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Copy of Mies van der Rohe and The Seagram Building Presentation
Transcript of Copy of Mies van der Rohe and The Seagram Building Presentation
The Seagram Building
A study by: Brennan Scott, Ryan Kimmel, and Mat Stockstill
Why Mies and the Seagram building?
We picked this project because Mies Van Der Rohe is a master designer of steel and glass and a founding father of many modern architectural movements.
What are the major players and what were their roles
in Mies' Life?
He felt that traditional schematic design limited the freedom that is offered by the construction system
Geographers and Anthropologists
Mies learned more from them than traditional Architects because they reinforced his ideas of construction.
His father was a Master mason - this lead to his respect of building materials and qualities
He was a German furniture maker, whom Mies was an apprentice under.
Germany’s foremost architect and designer whom employed Mies in his earlier years.
K. F. Schienkel
He was a Neoclassical designer who’s style Mies mimicked
Dutch architect - Mies respected the constructional integrity characteristic of his architecture
What makes this designer and project important?
Mies's transcendent view of architecture lead to the emergence of the international style, setting the building tone for the next two decades. Mies believed that form became a consequence of structure and was no longer the reason for it, where as previous philosophies had believed that structure was shaped by form.
“Reason is the first principal of all human work”
-St. Thomas Aquinas
Mies realized that functional requirements of space may change but form once established cannot be modified. He was convinced that buildings should permit flexibility of use and this lead him to design various structural systems relative to a building's functional requirements as a whole.
Mies shared this belief, which lead him to reject open speculation and personal expression as basis for architecture.
Mies believed that the more truthfully buildings expressed their structure and form, the more architecture became transcendent.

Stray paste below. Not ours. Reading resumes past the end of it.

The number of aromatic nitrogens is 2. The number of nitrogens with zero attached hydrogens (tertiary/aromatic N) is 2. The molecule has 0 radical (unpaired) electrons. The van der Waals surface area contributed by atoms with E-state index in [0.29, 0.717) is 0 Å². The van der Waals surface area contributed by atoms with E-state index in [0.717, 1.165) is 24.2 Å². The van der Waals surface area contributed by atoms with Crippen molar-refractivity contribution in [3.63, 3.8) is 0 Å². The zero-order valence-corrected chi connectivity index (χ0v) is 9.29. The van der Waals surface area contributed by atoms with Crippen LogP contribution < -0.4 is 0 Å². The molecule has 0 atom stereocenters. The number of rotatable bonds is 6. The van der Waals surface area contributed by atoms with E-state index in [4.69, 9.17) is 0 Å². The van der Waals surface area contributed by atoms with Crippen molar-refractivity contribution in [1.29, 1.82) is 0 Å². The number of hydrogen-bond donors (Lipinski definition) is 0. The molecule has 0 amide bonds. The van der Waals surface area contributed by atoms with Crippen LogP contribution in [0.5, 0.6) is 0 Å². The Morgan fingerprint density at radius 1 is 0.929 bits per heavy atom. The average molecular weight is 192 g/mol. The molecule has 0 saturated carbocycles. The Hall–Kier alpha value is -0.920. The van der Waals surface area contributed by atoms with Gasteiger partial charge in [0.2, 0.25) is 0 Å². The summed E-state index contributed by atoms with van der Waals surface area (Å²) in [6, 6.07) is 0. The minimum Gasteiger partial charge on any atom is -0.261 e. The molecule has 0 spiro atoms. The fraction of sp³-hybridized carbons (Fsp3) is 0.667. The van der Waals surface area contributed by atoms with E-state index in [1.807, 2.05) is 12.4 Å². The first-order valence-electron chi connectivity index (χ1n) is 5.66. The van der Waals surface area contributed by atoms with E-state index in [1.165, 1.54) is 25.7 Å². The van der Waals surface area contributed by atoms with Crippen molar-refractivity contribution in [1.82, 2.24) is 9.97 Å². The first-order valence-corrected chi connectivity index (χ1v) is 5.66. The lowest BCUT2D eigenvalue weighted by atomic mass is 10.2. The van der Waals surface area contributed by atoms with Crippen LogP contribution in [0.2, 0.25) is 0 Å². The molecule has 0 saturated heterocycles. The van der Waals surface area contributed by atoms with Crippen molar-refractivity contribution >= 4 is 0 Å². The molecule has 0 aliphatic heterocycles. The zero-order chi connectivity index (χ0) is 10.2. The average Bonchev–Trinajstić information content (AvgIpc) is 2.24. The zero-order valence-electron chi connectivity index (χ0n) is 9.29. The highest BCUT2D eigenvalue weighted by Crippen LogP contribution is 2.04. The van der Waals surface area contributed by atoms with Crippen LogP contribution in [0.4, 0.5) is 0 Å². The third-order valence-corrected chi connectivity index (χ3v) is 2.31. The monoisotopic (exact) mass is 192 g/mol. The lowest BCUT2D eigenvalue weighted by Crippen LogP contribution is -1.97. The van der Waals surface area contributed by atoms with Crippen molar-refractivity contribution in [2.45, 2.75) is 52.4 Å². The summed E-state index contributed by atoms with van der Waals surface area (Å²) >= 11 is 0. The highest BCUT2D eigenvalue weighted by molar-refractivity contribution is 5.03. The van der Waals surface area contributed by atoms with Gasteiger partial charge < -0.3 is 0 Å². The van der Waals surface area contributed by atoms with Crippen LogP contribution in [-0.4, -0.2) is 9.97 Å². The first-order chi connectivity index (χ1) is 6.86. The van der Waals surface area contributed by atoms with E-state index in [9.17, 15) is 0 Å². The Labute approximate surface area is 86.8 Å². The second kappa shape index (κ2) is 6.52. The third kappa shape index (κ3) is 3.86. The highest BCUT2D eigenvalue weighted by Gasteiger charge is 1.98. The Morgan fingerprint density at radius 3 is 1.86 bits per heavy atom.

"God Is in the Details"
Mies felt that functions could be grouped within their general space requirements, which could then be accommodated within various economically feasible systems. The Seagram building makes use of space requirements in a way that he refers to as a "low rise skeleton frame building".
The Seagram building's set back plaza led the city to rewrite much of its office district zoning in 1961 to encourage similar open public spaces. Traditionally, building facades had set at street level, meeting the sidewalk.
The Seagram building was a further development of Mies's ideas from the 1951 Lake Shore Drive Apartments
Seagram building was the first skyscraper with floor-to-ceiling windows, making the wall a true curtain of glass.
Between the windows, there are vertical decorative bronze I-profiled beams attached to the mullions to emphasize the vertical rise of the facade
Exterior columns anchor into girders which support each floor, built upon a series of steel pilings.
Although glass provides a good cladding material, heating and cooling can be difficult, since glass is highly conductive.
Curtain wall construction became very popular, but without the additional rigidity of exterior materials, curtain wall buildings required extra rigid and typically more expensive frames to carry gravity and wind loads.
Issues and Concerns
This typically led to internal bracing systems, which ate up costly floor space. Mies' philosophy attempted to remedy this by creating a system where structure was built into the aesthetic and did not disturb the overall use of space.
Did Mies's design and structural philosophy bring about any major changes to the design or build process in the field of architecture?
Mies' introduction of the separation of structural form created free flowing and non compartmentalized spaces, constituting the belief that what is necessary may be practically refined. Mies' structural and spacial concepts enabled building spaces to be spatially varied while overall conceptually and environmentally unified. His design philosophy came to be known as the international style.
What does that mean?
Theoretical idea "Glass Skyscraper" Mies designed that played with transparency. He wanted a building primarily made of glass
This theoretical building, The Concrete Office Building, uses strictly structure and transparency on the exterior.
Both of these theoretical structures helped build his concepts for...
The tint on the glazing system needs to be oiled twice a year since it is made of bronze. In order to do this they need to get special permits since the building is now an official landmark of New York City.
Keep Calm and Chive On